The internet has revolutionized the way essentially everyone in the world does business and Silicon Valley’s unquenchable thirst to disrupt all of the industries in existence has forced many companies to adjust their business model in an attempt to avoid meeting the same demise as Blockbuster and other former institutions that refused to adjust to the times.
At this point, you can purchase virtually everything in existence without having to lift your ass off of the couch and it’s easy to take this convenience for granted until you encounter a situation where you have to put on real clothes and wander outside the safety of your home to get your hands on something that can’t be brought to you.
Around 10 years ago, I was forced to do exactly that when I learned the only way to get my hands on a ticket to a Kid Cudi concert at my college was to stand in line at the box office, which I did for two hours before offloading it at twice the price to someone at the end of the line because I like beer more than his music.
The experience gave me an appreciation for just how far we’ve come, as I can still remember having to wake up early one morning and heading to the mall to wait for the Ticketmaster kiosk to open so I could get good seats at a Good Charlotte show.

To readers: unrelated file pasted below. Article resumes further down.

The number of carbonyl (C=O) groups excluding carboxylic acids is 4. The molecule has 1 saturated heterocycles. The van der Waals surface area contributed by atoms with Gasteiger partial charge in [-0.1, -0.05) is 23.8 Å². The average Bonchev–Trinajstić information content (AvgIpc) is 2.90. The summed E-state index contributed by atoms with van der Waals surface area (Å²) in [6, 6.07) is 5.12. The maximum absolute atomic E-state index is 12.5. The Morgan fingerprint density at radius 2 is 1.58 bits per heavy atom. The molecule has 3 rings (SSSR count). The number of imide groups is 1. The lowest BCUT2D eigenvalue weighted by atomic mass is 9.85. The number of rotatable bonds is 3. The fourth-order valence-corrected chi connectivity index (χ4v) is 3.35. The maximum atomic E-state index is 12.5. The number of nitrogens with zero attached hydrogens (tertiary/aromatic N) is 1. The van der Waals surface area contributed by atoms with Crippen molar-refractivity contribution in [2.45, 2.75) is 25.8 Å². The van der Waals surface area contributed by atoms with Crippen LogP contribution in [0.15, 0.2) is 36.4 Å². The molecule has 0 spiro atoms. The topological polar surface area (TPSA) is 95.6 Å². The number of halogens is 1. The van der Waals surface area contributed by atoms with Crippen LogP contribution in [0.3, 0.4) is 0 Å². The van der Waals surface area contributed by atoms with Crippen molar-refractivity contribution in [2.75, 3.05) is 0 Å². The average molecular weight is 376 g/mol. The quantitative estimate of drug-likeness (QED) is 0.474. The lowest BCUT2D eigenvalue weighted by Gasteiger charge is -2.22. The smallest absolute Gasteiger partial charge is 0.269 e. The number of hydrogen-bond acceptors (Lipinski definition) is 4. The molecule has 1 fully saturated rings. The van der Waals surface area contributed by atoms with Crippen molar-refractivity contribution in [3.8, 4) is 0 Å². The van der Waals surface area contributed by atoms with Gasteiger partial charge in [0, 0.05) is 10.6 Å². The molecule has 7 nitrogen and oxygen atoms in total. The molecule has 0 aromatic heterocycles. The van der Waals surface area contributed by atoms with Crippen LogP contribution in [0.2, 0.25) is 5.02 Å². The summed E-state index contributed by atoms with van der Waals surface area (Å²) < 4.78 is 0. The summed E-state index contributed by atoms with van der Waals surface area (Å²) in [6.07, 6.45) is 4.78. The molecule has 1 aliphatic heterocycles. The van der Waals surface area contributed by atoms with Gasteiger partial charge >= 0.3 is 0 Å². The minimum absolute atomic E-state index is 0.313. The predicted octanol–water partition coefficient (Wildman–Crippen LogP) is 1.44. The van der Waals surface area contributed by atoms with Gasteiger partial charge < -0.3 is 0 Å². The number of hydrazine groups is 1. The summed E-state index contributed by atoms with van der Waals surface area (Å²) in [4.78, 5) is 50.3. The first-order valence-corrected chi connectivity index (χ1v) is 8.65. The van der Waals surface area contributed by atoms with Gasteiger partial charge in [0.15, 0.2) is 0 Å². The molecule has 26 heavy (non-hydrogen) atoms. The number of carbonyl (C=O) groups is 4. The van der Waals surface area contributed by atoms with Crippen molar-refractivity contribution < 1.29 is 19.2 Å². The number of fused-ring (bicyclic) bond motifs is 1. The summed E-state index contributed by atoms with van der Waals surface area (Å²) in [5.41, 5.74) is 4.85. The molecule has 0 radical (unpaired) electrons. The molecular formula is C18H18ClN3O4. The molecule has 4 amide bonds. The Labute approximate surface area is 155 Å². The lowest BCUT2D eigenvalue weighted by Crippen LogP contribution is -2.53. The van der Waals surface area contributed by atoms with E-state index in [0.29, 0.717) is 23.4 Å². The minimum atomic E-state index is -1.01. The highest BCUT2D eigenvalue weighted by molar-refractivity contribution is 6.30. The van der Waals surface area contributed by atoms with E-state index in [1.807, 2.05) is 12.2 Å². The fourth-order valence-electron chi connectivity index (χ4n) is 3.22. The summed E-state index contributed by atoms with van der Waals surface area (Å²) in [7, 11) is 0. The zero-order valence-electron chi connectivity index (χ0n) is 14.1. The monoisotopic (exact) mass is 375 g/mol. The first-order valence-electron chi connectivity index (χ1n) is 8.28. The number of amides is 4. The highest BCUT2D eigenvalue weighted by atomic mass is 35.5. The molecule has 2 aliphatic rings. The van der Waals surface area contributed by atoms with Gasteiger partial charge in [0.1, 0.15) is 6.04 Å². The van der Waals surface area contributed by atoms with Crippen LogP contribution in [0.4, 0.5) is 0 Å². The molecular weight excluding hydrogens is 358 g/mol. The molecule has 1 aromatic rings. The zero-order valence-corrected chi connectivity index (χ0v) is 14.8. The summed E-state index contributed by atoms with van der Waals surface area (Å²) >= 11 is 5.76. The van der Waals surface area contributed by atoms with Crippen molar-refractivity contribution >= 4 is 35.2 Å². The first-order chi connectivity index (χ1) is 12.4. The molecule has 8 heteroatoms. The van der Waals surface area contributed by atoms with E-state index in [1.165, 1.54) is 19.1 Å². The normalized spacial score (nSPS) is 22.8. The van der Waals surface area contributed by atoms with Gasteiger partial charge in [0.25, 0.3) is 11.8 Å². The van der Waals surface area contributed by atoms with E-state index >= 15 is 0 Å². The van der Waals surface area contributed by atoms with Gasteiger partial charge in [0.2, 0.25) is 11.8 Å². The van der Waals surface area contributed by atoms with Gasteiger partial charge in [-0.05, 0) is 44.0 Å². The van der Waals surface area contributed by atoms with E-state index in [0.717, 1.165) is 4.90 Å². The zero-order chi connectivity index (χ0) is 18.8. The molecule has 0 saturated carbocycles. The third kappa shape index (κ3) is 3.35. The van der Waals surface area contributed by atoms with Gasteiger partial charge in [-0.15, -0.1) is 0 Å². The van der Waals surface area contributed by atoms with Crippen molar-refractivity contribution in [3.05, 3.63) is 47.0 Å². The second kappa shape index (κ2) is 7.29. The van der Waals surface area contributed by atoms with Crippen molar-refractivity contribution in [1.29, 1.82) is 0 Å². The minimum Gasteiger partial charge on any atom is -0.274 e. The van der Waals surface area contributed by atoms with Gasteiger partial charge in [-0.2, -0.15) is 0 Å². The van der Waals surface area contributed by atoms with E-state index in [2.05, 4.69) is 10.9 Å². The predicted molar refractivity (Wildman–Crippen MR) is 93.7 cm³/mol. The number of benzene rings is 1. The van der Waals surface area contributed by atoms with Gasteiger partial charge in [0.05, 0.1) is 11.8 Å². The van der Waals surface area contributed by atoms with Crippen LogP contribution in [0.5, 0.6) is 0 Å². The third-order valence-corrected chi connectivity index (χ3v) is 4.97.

As a result, I was more than happy to pay a fee for the convenience of being able to purchase tickets online when that option first became available. However, it seems that more and more mysterious fees have been tacked on over the past couple of decades—most of which aren’t brought to your attention until you near the end of the buying process.
Thankfully, it appears Congress might finally do something people on both sides of the aisle can agree is a good idea, as ESPN reports representatives from companies including Ticketmaster, Stubhub, and AXS recently traveled to Washington, D.C. to speak in front of a committee about a variety of issues the industry has come under fire for—including those deceptive add-ons.
Interestingly enough, everyone who testified on behalf of their respective companies seemed to agree all parties would benefit if the listed price for tickets reflected any additional fees there might be (a previous investigation conducted by ESPN found that they can contribute to up to 40% of the final cost).
Assuming they can get this done, I would ask Congress to then think about passing a law that makes it illegal to hold up your phone at a concert for more than 10 seconds at a time.